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Friday, June 17, 2016

Our Common Humanity

This is a follow up to my last blog. Two commenters have suggested I should have mentioned the sexual orientation of the victims. And one friend strongly reacted to my failure to focus on the fact most of the victims were gay and were targeted while they were at a gay night club.

Let me first say I am sorry for any offense to my friends and readers. I meant no disrespect to the LGBT community in not addressing the sexual orientation of many of the victims. I strongly believe all people regardless of their sexual orientation, race, religion, gender or other characteristics are entitled to the same respect and full human and legal rights.

I also agree the Orlando mass murders were a hate crime. But I need to add--so was the mass murder of African-American Christians in Charleston, South Carolina. And what about the mass murders of kindergarteners and their teachers in Newtown, Connecticut? Was that not some type of hate crime?

I won’t list all of the mass murders in the U.S. There are too many and too many supposed reasons. All mass murders are hateful abominations we should try to prevent. We all bleed and die when shot by automatic weapons. We all grieve when our loved ones are killed. 

I reject the analysis that the murderers’ rationales, and thus the identity of those who were killed, should be our main concern. Just as I deliberately do not mention the mass murderers’ names, I think focusing on the possible motives of mass murderers’ gives them too much attention. And is not the most useful way to prevent future such attacks.

Trying to make sense of crazy is a waste of time. The Orlando mass murderer claimed allegiance to ISIS. He is reported to also have claimed he was connected with al Qaeda and Hezbollah; he said he hated Americans, Blacks, gays, women and Jews.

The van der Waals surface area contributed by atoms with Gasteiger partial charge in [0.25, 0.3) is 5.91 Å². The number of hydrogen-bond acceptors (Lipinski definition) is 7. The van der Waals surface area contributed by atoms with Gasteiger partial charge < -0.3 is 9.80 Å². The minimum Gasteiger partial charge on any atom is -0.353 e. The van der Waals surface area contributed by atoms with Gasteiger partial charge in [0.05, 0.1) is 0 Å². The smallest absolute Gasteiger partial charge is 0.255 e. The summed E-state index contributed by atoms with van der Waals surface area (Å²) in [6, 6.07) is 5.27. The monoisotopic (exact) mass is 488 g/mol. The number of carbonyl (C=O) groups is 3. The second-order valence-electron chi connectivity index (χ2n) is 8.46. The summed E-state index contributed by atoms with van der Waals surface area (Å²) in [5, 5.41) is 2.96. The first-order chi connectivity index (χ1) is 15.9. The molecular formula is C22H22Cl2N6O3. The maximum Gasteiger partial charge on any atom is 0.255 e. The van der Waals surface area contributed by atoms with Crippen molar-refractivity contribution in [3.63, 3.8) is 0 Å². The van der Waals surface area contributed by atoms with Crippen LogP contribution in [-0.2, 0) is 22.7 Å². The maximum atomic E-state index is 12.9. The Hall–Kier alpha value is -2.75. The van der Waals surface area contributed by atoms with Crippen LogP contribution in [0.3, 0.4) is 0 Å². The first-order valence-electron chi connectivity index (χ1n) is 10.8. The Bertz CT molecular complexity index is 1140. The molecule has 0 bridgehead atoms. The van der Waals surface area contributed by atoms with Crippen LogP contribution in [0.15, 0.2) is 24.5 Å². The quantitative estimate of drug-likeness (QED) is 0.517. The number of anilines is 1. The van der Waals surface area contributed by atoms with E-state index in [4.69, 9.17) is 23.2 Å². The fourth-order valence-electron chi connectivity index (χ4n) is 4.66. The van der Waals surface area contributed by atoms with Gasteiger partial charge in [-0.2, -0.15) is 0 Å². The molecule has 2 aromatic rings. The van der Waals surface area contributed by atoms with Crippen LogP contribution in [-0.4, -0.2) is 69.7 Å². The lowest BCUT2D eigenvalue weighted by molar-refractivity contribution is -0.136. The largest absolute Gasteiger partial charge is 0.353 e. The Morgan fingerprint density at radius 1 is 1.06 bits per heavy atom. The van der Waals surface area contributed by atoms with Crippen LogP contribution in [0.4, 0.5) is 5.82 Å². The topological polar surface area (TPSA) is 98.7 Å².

He apparently cased this gay nightclub and also Disney World. One survivor with multiple guns shot wounds said on the evening news that while she and others were trapped in a bathroom with the shooter he asked if anyone was Black. She then repeated his words, “I wasn’t trying to shoot anyone who was Black. They’ve suffered enough already.”  The survivor who was shot three times appeared to be African-American. Even the FBI has noted the contradictory nature of the shooter’s statements.

One of the many unfortunate results of the Orlando mass shooting is that it has made the LGBT population, like other groups targeted by hate crimes, feel even more vulnerable. But I think we do all of the victims and ourselves a disservice if we allow these mass murderers to divide us into insular groups. We should respectfully mourn all the victims and try to help the survivors. We should also reject any aspect of a religion or ideology that lessens the worth of anyone because of their identity.

Any of us could be in the next nightclub, movie theater, mall, school, medical clinic, government office, or place of worship. If we want to try to stop the next mass murderers, focusing on their possible motives is not nearly as useful as focusing on how they get their weapons, usually military-style assault weapons.

Let’s make military weapons unavailable to civilians. And let’s insist our government make reasonable efforts to keep all guns out of the hands of terrorists, domestic abusers, and crazies.

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